Monday, 8 November 2010
Sadly I noted today that some people are truly dreading Christmas this year, some because of the current financial climate and some because they are always the ones who create the Happy Christmas that everyone else enjoys whilst they are melting in the kitchen mopping their fevered brow with a dishcloth.
Most of the people dreading the financial impact of Christmas are worried about being unable to give their children nice Christmas presents, something that all parents want to do because children are too young to know that they shouldn't prize presents over people. All they know is that Santa is coming and he should have presents with him, just like he has for their friends.
They are too young to rationalise and parents cannot provide, it's a very hurtful situation for loving parents who know that possessions aren't the be-all and end-all, but also know that Santa should be able to deliver a Christmas morning full of joy and excitement. Most kids will land up focusing on one favourite gift or playing with the boxes, they're not monetary - they don't know what that means - they're after the experience of being a child, believing in Santa and loving Christmas.
I don't know how those parents are going to explain to their kids, and my heart goes out to them. Especially if they're going to be forced to take children from the innocent joy of childhood where money doesn't equate and forcibly quantum leap them to a place of worry and responsibility. Where their much longed for doll or truck stops being a fun toy that helps to develop creativity and dreams and instead becomes a 'thing', a 'possession' - something that people who don't love enough want.
How can you explain financial burdens without breaking little hearts or catapulting them into adulthood and worry? You certainly can't say "if I was dead you'd miss me more than the presents". You can't tell them why people are so much more important than stuff.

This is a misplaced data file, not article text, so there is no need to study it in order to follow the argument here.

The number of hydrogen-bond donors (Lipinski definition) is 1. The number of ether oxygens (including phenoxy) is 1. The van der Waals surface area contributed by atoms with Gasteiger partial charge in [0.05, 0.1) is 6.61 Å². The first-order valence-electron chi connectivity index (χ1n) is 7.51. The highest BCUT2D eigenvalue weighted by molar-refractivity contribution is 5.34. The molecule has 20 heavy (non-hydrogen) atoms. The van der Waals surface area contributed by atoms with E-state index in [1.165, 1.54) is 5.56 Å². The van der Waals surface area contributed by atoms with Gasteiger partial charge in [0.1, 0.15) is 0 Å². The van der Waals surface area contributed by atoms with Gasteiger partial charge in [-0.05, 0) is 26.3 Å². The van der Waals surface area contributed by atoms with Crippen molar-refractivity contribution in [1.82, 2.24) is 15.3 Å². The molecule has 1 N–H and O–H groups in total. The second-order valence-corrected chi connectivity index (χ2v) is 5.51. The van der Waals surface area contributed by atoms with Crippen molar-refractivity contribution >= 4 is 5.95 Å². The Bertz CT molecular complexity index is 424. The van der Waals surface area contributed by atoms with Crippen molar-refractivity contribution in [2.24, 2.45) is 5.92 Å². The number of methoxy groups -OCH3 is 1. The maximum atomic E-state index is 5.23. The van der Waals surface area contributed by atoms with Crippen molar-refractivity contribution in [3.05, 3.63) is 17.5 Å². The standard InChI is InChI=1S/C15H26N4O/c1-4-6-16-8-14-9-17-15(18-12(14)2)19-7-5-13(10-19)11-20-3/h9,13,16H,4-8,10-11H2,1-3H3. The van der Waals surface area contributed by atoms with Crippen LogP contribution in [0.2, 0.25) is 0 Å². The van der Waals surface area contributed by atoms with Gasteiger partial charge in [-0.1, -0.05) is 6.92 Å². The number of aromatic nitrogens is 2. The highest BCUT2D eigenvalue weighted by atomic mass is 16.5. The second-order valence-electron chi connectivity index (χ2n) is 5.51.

I don't know if it helps, but my parents used to help me make a list and then tell me to pick my favourites, they also set a budget for me. That way I was expecting a favourite gift but also not expecting too much. That seems to have worked. We also used to go to the local childrens' home before Christmas and give some of last years' toys away, which taught me (without a lecture) that there were people a lot worse off than me. Perhaps the local charity shop will suffice if you don't live near a childrens' home.
As to the overburdened mums and grandmas. If you don't teach your family to share then you create a burden for the next generation. So why don't you say that although you will host Christmas you will need help. Someone should bring the starters already made and ready to heat,and someone else should bring the desert ready to go in the oven.
If you have a big family you have loads of people to bring the other goodies like chocolate, cake, mince pies, chocolate, sausage rolls and of course chocolate (or have I already mentioned that?).
The children can come and decorate the tree and throw tinsel all round the house, they'll love that! And you can always put the tree right later (and take the tinsel off the dog).
People love to share, and they love to be useful, and sharing and being useful gives people a sense of self worth. If you insist on doing everything then they will never know how it feels to be rewarded with smiles after a job well done. They won't know how it feels to know that mum has had a better day because they contributed. They won't see your sigh of relief when they deliver their starter or pud to the table, and they won't receive the thanks that will make them feel appreciated. What they will do is see the future - and fear it!
So instead of knocking yourself sideways because you love them, allow them to share with you in the wonderfully loving and sharing experience that Christmas can be, and when you feel tired remember all the people who would love to be part of a big, manic, busy, loving Christmas just like yours.
Wishing you a happy festive season and far less stress and worry leading up to it.
Happy days and Blissful Nights
Deb (Dancing Star) Hawken
"One must have chaos in oneself in order to give birth to a dancing star" Nietzsche